PDC and DCproduction (Table 1). CMPsand CLPs gave
rise to 2- to 3-fold higher numbers of conventional DCs
as compared to PDCs. Total mouse bone marrow cells
contains ?10-fold more CMPs than CLPs. Accordingly,
the estimated contribution of myeloid progenitors
and ?30% in the spleen and the thymus, respectively
PDC Potentials of Murine Progenitors Correlate
with Their Conventional DC Potentials
We estimated the relative contribution of myeloid and
lymphoid pathways to PDC development by in vivo re-
constitution assays. Myeloid- and lymphoid-committed
progenitors including CMPs, GMPs, and CLPs (CD45.2)
were purified and transplanted into C57B6-CD45.1 mice
poietic stem cells (HSCs) (Spangrude et al., 1988) to
provide radioprotection. Myeloid or lymphoid differenti-
ation potentials of these lineage-restricted progenitors
have been described, previously (Akashi et al., 2000;
Kondo et al., 1997; Na Nakorn et al., 2002). We injected
2 ? 104CLPs or CMPs, and analyzed their PDC progeny
on day 10, 15, and 20 on FACS by using the phenotypic
definition of Lineage (Lin: CD19, CD3, NK1.1, TCR?, and
sIgM) -negative, B220?, and CD11c?(Asselin-Paturel et
al., 2001; Bjorck, 2001; Nakano et al., 2001). The highest
Comparison of Lineage-Specific Gene Expression
in Myeloid and Lymphoid PDCs
We next tested the myeloid or lymphoid characteristics
of CMP- and CLP-derived PDCs and DCs by evaluating
lineage-related gene expression by semiquantitative
RT-PCR (Akashi et al., 2000). As shown in Figure 2B, all
PDC and DC populations expressed Flt-3 and myeloid
cytokine receptors such as IL-3R? and GM-CSFR? at
similar levels. PDCs expressed higher levels of IL-7R?,
an essential cytokine receptor for T and B cell develop-
ment (Akashi et al., 1997; Peschon et al., 1994), regard-
less of their myeloid or lymphoid origin. Both lymphoid-
Ectopic Lymphoid Programs in Dendritic Cells
Figure 1. Development of PDCs from Myeloid and Lymphoid Progenitors In Vivo
(A) DC analyses 15 days after transplantation of each purified progenitor subset are shown. Spleen cells were enriched for positive expression
of CD11c, and blood cells were enriched for negative expression of CD3 and CD19 prior to the phenotypic analyses (see Experimental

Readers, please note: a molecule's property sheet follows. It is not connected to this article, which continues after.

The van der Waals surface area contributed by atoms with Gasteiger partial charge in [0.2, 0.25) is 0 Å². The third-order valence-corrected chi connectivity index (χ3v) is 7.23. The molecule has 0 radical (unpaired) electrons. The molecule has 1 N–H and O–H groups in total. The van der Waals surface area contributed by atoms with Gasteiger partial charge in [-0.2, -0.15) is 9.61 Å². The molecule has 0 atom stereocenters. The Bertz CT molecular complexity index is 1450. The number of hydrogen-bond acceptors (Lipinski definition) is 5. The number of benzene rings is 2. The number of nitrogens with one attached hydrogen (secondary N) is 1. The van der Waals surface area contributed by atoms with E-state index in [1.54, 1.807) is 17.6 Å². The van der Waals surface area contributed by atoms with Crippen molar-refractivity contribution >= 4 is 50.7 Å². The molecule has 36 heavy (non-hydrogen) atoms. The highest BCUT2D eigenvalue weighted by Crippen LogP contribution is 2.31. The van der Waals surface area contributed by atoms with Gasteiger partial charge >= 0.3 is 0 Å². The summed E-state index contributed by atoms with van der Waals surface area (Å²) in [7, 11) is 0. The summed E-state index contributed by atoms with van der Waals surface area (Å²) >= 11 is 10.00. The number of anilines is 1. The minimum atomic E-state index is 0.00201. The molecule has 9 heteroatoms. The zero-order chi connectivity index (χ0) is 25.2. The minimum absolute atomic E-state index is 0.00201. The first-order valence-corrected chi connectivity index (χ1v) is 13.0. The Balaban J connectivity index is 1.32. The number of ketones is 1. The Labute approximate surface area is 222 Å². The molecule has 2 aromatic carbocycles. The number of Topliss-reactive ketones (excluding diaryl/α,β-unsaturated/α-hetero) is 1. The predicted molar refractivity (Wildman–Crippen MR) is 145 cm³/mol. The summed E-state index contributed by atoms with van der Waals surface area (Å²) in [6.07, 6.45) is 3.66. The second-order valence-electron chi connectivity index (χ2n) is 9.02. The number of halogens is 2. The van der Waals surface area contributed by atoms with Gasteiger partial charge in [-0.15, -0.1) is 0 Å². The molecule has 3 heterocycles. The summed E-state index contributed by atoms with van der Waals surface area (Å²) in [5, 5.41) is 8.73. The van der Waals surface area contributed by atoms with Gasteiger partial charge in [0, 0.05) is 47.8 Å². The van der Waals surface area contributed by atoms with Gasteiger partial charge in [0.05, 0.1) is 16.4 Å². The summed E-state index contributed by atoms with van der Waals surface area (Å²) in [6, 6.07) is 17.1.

Procedures). Lin (CD19, CD3, NK1.1, TCR?, and sIgM)?CD45.2?cells in the spleen were analyzed for B220 and CD11c. Either transplanted
CMP, GMP, CLP, or pro-T cells differentiated into both PDCs and DCs in the spleen (left panels). The CD11c?MHCII?DC precursor population
was detectable in the Lin?blood of mice reconstituted with CMPs or CLPs (right panels). CD11c?MHCII?DC precursors expressed B220
(B) DC/PDC-related antigen expression of CMP- or CLP-derived PDCs (closed histogram) and conventional DCs (open histogram) is shown.
CMP, common myeloid progenitor; GMP, granulocyte/monocyte progenitor; CLP, common lymphoid progenitor; DCp, DC precursor.
and myeloid-derived PDCs expressed higher amounts
recognizes unmethylated CpG DNA leading to IFN-?
PU.1 and RelB are essential for CD8??DC develop-
ment (Guerriero et al., 2000; Wu et al., 1998), whereas
ICSBP and Id2 are required for CD8??DC generation
tial also for PDC development (Schiavoni et al., 2002).
All of these transcription factors were expressed in both
PDCs and DCs irrespective of their origin (Figure 2B).
Pax-5 and GATA-3, the master B and T lymphoid tran-
scription factors, respectively (Nutt et al., 1997; Ting
et al., 1996), were not expressed in any DC or PDC
populations. Spi-B, a myeloid/B lymphoid transcription
factor (Ray et al., 1992) was expressed only in PDCs
as previously reported (Bendriss-Vermare et al., 2001).
Notch-1, which plays a critical role in ??T cell commit-
ment and differentiation (Deftos et al., 2000; Robey,
1999),was expressedinPDCs athigherlevels thanDCs.
Spi-B and Notch-1 were expressed in both CMP- and
CLP-derived PDCs at similar levels. Thus, the expres-
sion patterns of these dendritic cell-related genes were
similar in myeloid- and lymphoid-derived PDCs.
Myeloid- and Lymphoid-Derived PDCs
Rearrange IgH D-J Locus
We then tested the rearrangement status of IgH D-J
genes in myeloid- and lymphoid-derived PDCs. Consis-
isolated PDCs but not DCs possessed IgH D-J rear-
rangements (Figure 2C, top). Purified Gr-1?or CD4?
Lin?B220?CD11c?PDCs were also rearranged IgH
genes (Figure 2C, bottom), indicating that the IgH rear-
rangements should not be due to contamination of B